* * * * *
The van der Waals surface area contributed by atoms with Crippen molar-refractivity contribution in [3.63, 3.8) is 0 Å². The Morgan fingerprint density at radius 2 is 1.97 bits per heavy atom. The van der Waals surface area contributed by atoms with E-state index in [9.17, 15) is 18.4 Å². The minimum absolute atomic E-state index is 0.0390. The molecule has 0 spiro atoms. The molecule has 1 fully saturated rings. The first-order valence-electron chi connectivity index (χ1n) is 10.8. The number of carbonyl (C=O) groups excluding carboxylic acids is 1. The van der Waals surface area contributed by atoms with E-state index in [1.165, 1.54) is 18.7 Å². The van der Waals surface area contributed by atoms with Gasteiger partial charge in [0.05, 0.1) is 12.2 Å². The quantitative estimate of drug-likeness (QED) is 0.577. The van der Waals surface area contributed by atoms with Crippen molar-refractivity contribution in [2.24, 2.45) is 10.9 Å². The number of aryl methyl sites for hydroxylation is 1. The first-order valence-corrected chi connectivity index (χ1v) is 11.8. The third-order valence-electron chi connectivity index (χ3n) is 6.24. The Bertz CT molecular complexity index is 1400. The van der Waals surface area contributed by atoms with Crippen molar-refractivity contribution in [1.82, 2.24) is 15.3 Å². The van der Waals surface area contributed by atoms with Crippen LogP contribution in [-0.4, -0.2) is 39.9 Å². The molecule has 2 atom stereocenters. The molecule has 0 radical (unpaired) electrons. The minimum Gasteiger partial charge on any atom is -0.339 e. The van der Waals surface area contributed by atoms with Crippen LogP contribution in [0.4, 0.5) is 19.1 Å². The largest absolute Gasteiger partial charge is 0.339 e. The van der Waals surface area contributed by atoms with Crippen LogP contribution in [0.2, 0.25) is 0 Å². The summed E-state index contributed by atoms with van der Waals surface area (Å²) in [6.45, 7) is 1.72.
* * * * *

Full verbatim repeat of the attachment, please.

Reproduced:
The van der Waals surface area contributed by atoms with Crippen molar-refractivity contribution in [3.63, 3.8) is 0 Å². The Morgan fingerprint density at radius 2 is 1.97 bits per heavy atom. The van der Waals surface area contributed by atoms with E-state index in [9.17, 15) is 18.4 Å². The minimum absolute atomic E-state index is 0.0390. The molecule has 0 spiro atoms. The molecule has 1 fully saturated rings. The first-order valence-electron chi connectivity index (χ1n) is 10.8. The number of carbonyl (C=O) groups excluding carboxylic acids is 1. The van der Waals surface area contributed by atoms with E-state index in [1.165, 1.54) is 18.7 Å². The van der Waals surface area contributed by atoms with Gasteiger partial charge in [0.05, 0.1) is 12.2 Å². The quantitative estimate of drug-likeness (QED) is 0.577. The van der Waals surface area contributed by atoms with Crippen molar-refractivity contribution in [2.24, 2.45) is 10.9 Å². The number of aryl methyl sites for hydroxylation is 1. The first-order valence-corrected chi connectivity index (χ1v) is 11.8. The third-order valence-electron chi connectivity index (χ3n) is 6.24. The Bertz CT molecular complexity index is 1400. The van der Waals surface area contributed by atoms with Crippen molar-refractivity contribution in [1.82, 2.24) is 15.3 Å². The van der Waals surface area contributed by atoms with Crippen LogP contribution in [-0.4, -0.2) is 39.9 Å². The molecule has 2 atom stereocenters. The molecule has 0 radical (unpaired) electrons. The minimum Gasteiger partial charge on any atom is -0.339 e. The van der Waals surface area contributed by atoms with Crippen LogP contribution in [0.4, 0.5) is 19.1 Å². The largest absolute Gasteiger partial charge is 0.339 e. The van der Waals surface area contributed by atoms with Crippen LogP contribution in [0.2, 0.25) is 0 Å². The summed E-state index contributed by atoms with van der Waals surface area (Å²) in [6.45, 7) is 1.72.